A Green New Deal for the SNP – Conservative Article
So the Greens have finally signed their deal with the SNP: a Green coalition. This sees the Green Party rise to government for the first time anywhere in the UK. For the first time, the party will have direct influence over policy. A dream come true that, until the last Scottish election, had been a long-term ambition rather than a realistic goal.
This coalition also grants the SNP the governmental majority they are desperate for. They now have the stability to enact policies they were otherwise lacking. Additionally, this offsets the often lame-duck nature of minority governments.
Many consider this deal as overcoming the last hurdle that had previously prevented the SNP from engaging in a serious attempt at another independence referendum. Now they are able to pass the legislation required to have another vote. Their sycophantic base will be happy. Yet poll after poll suggests that the issue of independence is far, far down the list of priorities for a Scotland emerging from the Pandemic. Most Scots are open-minded enough to see that, without the Union, they would be in a substantially worse economic position.
There are undeniable financial benefits to Scotland from the Union. For example, the access to the UK’s vaccine scheme; furlough; and other Covid relief funds. These have demonstrated that Westminster does in fact work for them. In fact, the pandemic has been one of the starkest demonstrations of how the Union can benefit all nations. Indeed, how it could work, if there was a desire to do so from all parties. This is, of course, not the case. The SNP has committed to an anti-English narrative. They have built their rhetoric and government entirely on opposing Westminster, often just for the sake of it.
The SNP can try to do whatever they want. However, the thing they can’t skirt and have no influence over is the illegality of passing legislation on reserved matters.
Constitutional matters being one instance. Boris Johnson isn’t going to grant them a second vote. It was the SNP who declared “once in a generation”. Yet it seems Boris Johnson is the only one sticking to that pledge.
The new direction of the SNP: collapsing to all the demands of the Greens and granting cabinet positions to politicians totally unprepared and unqualified for leadership. This appears something of a paradox.
A central feature of the economy of an independent Scotland, according to the SNP’s own independence campaign in 2014 (and the 40 years preceding), was Scotland’s access to North Sea oil. Unsurprisingly, the Greens don’t support this plan. It’s not difficult to guess why. With the Greens now dictating their own terms, means the SNP have lost a key pillar in their economic plans. Perhaps even the only remaining realistic industry. These plans were not supported by much to start with, and this has brought their independence dreams to the brink of collapse.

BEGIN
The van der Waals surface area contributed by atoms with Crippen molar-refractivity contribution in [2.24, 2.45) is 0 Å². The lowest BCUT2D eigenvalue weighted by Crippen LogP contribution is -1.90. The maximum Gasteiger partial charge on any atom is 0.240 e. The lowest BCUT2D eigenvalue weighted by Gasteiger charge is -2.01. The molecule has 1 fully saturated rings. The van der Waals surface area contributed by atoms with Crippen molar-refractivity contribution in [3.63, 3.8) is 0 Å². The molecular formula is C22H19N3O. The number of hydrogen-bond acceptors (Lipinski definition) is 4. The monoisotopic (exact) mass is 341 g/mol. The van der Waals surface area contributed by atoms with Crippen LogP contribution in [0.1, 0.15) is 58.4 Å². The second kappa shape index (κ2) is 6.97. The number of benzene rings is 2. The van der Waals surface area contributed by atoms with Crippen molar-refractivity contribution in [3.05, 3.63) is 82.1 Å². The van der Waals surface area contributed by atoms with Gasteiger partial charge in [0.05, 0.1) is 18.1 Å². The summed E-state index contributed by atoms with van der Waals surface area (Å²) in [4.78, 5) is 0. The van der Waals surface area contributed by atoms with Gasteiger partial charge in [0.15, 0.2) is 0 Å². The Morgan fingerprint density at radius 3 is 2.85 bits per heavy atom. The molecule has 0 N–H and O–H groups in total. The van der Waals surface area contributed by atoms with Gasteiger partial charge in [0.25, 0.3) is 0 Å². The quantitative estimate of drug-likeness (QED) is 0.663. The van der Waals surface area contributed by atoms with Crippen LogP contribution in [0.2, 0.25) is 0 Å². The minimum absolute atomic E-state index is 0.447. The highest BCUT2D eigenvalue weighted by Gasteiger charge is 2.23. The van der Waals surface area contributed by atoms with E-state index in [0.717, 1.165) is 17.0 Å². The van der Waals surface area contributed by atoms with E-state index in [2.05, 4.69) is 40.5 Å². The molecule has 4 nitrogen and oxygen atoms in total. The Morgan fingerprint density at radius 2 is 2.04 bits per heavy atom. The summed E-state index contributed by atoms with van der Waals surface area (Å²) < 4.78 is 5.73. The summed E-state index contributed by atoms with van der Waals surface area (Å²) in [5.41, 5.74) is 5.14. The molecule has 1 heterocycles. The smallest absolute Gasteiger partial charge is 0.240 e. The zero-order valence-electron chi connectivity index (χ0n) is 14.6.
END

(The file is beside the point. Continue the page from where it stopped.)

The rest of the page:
The SNP often points to other countries of a similar size and their success in sustaining and thriving out on their own as proof Scotland could do it too. Norway, Switzerland, and Denmark being the most ‘obvious’ comparisons. But Norway’s economy is built on natural resources, specifically fossil fuels, which the Greens would never allow. The Swiss and Danish economies are sustained by services, financial or otherwise. The same can be said for the UK economy as a whole. There is little the SNP can do to lure these businesses north of the border to a country fundamentally unstable and without any trading partners following a vote.
The SNP had hoped to create a corporate tax haven, of a similar model to Ireland, following an independence victory. They thought a low corporation tax would attract large headquarters of UK firms over the border, granting the Scottish government huge inflows of revenue with few downsides. Easy, right? However, the decision of the G7 earlier this year to introduce a worldwide blanket 15% corporation tax destroyed this plan. The SNP once again is left floundering.
The SNP can’t keep denying this. Sturgeon’s anguish to finally bring together a majority in Holyrood has fundamentally undermined the only industry that would have helped sustain an independent Scotland. They have nothing else. And voters won’t be fooled.
The oil industry in Scotland supports around a hundred thousand jobs. Oil workers are generally SNP voting, from Dundee and Aberdeen. In allying with the Greens, the SNP have shown how callous they are in their pursuit of separation, willing to throw even their most committed Scots under the bus to achieve it.